A seminal book by Milankovitch in 1941 proposed that the sequence of ice ages that has characterized long term changes in the Earth’s climate over the past hundreds of thousands of years was due to changes in the amount of solar radiation reaching the Earth as a result of small variations in the Earth’s orientation and orbit with respect to the sun. Since then research has shown that Milankovitch cycles by themselves do not determine the timing of glacial and interglacial cycles and that we still lack a unified mechanism that links changes in Earth’s orbit to ice ages.
Approximately 800,000 years ago something changed in the Earth’s climate system that led to the climate then following a series of approximately 100,000 year cycles. Small, predictable changes in the Earth’s orbit about the Sun act as triggers for the glacial and interglacial periods, but other factors such as ice sheet volume, CO2 concentration, and biological feedback mechanisms are also involved.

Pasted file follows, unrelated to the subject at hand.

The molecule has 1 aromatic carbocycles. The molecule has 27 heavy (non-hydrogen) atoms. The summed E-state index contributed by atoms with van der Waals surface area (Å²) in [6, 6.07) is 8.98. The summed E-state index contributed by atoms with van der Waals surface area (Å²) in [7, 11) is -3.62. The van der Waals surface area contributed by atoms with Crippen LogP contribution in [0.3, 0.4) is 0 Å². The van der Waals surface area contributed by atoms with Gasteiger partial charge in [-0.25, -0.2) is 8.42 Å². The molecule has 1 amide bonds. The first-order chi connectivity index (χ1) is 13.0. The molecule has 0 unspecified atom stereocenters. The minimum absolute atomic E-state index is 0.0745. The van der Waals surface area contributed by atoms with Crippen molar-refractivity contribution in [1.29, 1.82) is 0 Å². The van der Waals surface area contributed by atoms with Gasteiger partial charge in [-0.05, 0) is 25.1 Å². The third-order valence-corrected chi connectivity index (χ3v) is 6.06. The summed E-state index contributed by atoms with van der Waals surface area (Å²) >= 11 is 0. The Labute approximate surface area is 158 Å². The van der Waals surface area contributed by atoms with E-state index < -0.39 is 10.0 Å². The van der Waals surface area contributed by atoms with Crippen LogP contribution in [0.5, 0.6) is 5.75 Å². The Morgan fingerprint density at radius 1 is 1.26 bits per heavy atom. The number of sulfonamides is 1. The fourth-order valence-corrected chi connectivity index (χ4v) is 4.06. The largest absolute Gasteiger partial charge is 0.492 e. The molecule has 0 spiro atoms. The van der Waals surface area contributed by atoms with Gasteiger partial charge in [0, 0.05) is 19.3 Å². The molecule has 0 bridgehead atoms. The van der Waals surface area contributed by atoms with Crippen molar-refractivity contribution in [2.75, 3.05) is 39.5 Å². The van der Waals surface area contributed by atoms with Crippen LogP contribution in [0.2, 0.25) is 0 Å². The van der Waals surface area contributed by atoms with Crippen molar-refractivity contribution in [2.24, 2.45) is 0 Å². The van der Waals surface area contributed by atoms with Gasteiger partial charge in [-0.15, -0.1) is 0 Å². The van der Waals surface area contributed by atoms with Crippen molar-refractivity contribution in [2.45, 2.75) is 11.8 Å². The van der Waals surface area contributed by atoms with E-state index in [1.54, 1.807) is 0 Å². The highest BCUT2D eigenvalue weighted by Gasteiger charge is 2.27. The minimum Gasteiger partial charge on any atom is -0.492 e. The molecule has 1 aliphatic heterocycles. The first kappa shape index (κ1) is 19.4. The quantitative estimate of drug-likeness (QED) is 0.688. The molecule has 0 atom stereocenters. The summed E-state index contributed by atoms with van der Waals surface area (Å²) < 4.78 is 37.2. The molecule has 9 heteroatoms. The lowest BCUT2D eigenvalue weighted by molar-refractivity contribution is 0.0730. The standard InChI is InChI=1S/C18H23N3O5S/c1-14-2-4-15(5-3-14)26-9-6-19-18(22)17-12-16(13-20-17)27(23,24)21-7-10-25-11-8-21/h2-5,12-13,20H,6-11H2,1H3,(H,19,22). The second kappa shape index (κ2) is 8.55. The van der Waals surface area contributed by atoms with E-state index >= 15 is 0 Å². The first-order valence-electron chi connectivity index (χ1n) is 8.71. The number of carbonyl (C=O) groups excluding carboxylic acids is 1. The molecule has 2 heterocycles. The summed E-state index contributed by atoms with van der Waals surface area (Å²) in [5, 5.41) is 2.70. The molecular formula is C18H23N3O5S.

The last deglaciation was characterized by increases in surface temperatures of 10-15 °C punctuated by millennial-scale warming/cooling periods, pulses of increasing atmospheric carbon dioxide and asynchronously increasing methane. A geospatial-temporal variance analysis reveals a global warming trend correlating with rising CO2 on which is superimposed second trend millennial-scale regional warming/cooling periods associated with variation in the strength of the Atlantic overturning current.
In January 1998, a collaborative ice-drilling project between Russia, the United States, and France at the Russian Vostok revealed that over the past four cycles atmospheric concentration of carbon dioxide correlates closely with Antarctic air-temperature. The analysis also suggests a sequence of events that is characteristic of every termination; warming by orbital forcing, then increasing greenhouse gases, and followed by ice sheet melting and reduced albedo.